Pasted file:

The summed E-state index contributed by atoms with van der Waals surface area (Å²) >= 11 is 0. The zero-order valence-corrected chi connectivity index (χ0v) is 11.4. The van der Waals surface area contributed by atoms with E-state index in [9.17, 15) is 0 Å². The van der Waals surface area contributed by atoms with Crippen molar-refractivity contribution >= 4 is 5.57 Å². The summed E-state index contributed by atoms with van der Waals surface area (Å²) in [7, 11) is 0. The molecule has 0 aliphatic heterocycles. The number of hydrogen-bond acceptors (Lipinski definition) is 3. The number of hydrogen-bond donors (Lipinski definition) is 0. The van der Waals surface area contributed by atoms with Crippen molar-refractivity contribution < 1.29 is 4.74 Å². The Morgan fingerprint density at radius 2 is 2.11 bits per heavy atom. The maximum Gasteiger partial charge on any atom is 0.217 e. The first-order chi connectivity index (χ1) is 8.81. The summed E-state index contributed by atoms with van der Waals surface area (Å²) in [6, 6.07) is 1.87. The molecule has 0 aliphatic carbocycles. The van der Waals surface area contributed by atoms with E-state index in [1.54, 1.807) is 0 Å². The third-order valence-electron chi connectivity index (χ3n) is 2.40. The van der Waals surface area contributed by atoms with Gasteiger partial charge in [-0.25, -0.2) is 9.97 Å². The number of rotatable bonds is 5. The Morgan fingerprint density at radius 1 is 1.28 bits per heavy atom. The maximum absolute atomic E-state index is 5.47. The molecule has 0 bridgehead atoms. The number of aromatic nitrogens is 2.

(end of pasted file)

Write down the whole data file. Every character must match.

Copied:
The summed E-state index contributed by atoms with van der Waals surface area (Å²) >= 11 is 0. The zero-order valence-corrected chi connectivity index (χ0v) is 11.4. The van der Waals surface area contributed by atoms with E-state index in [9.17, 15) is 0 Å². The van der Waals surface area contributed by atoms with Crippen molar-refractivity contribution >= 4 is 5.57 Å². The summed E-state index contributed by atoms with van der Waals surface area (Å²) in [7, 11) is 0. The molecule has 0 aliphatic heterocycles. The number of hydrogen-bond acceptors (Lipinski definition) is 3. The number of hydrogen-bond donors (Lipinski definition) is 0. The van der Waals surface area contributed by atoms with Crippen molar-refractivity contribution < 1.29 is 4.74 Å². The Morgan fingerprint density at radius 2 is 2.11 bits per heavy atom. The maximum Gasteiger partial charge on any atom is 0.217 e. The first-order chi connectivity index (χ1) is 8.81. The summed E-state index contributed by atoms with van der Waals surface area (Å²) in [6, 6.07) is 1.87. The molecule has 0 aliphatic carbocycles. The van der Waals surface area contributed by atoms with E-state index in [1.54, 1.807) is 0 Å². The third-order valence-electron chi connectivity index (χ3n) is 2.40. The van der Waals surface area contributed by atoms with Gasteiger partial charge in [-0.25, -0.2) is 9.97 Å². The number of rotatable bonds is 5. The Morgan fingerprint density at radius 1 is 1.28 bits per heavy atom. The maximum absolute atomic E-state index is 5.47. The molecule has 0 bridgehead atoms. The number of aromatic nitrogens is 2.